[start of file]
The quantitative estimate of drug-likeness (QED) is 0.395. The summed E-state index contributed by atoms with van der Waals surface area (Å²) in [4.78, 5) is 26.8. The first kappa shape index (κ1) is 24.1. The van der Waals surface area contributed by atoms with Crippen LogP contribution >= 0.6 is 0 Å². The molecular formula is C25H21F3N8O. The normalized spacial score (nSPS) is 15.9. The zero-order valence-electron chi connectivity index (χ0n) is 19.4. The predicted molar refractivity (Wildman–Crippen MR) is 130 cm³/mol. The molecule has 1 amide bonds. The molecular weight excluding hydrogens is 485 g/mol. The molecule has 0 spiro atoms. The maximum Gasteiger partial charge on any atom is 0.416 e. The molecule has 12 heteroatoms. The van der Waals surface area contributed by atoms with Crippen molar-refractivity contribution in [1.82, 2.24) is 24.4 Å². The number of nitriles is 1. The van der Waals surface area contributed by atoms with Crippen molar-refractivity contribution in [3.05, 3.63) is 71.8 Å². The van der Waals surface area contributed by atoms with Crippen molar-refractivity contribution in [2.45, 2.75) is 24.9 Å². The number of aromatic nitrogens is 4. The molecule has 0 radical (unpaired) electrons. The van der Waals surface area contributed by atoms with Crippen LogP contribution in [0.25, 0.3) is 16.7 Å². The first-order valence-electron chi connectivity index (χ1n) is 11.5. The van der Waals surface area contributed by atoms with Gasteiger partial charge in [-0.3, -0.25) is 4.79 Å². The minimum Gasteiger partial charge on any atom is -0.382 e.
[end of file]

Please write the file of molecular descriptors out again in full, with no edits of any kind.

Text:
The quantitative estimate of drug-likeness (QED) is 0.395. The summed E-state index contributed by atoms with van der Waals surface area (Å²) in [4.78, 5) is 26.8. The first kappa shape index (κ1) is 24.1. The van der Waals surface area contributed by atoms with Crippen LogP contribution >= 0.6 is 0 Å². The molecular formula is C25H21F3N8O. The normalized spacial score (nSPS) is 15.9. The zero-order valence-electron chi connectivity index (χ0n) is 19.4. The predicted molar refractivity (Wildman–Crippen MR) is 130 cm³/mol. The molecule has 1 amide bonds. The molecular weight excluding hydrogens is 485 g/mol. The molecule has 0 spiro atoms. The maximum Gasteiger partial charge on any atom is 0.416 e. The molecule has 12 heteroatoms. The van der Waals surface area contributed by atoms with Crippen molar-refractivity contribution in [1.82, 2.24) is 24.4 Å². The number of nitriles is 1. The van der Waals surface area contributed by atoms with Crippen molar-refractivity contribution in [3.05, 3.63) is 71.8 Å². The van der Waals surface area contributed by atoms with Crippen molar-refractivity contribution in [2.45, 2.75) is 24.9 Å². The number of aromatic nitrogens is 4. The molecule has 0 radical (unpaired) electrons. The van der Waals surface area contributed by atoms with Crippen LogP contribution in [0.25, 0.3) is 16.7 Å². The first-order valence-electron chi connectivity index (χ1n) is 11.5. The van der Waals surface area contributed by atoms with Gasteiger partial charge in [-0.3, -0.25) is 4.79 Å². The minimum Gasteiger partial charge on any atom is -0.382 e.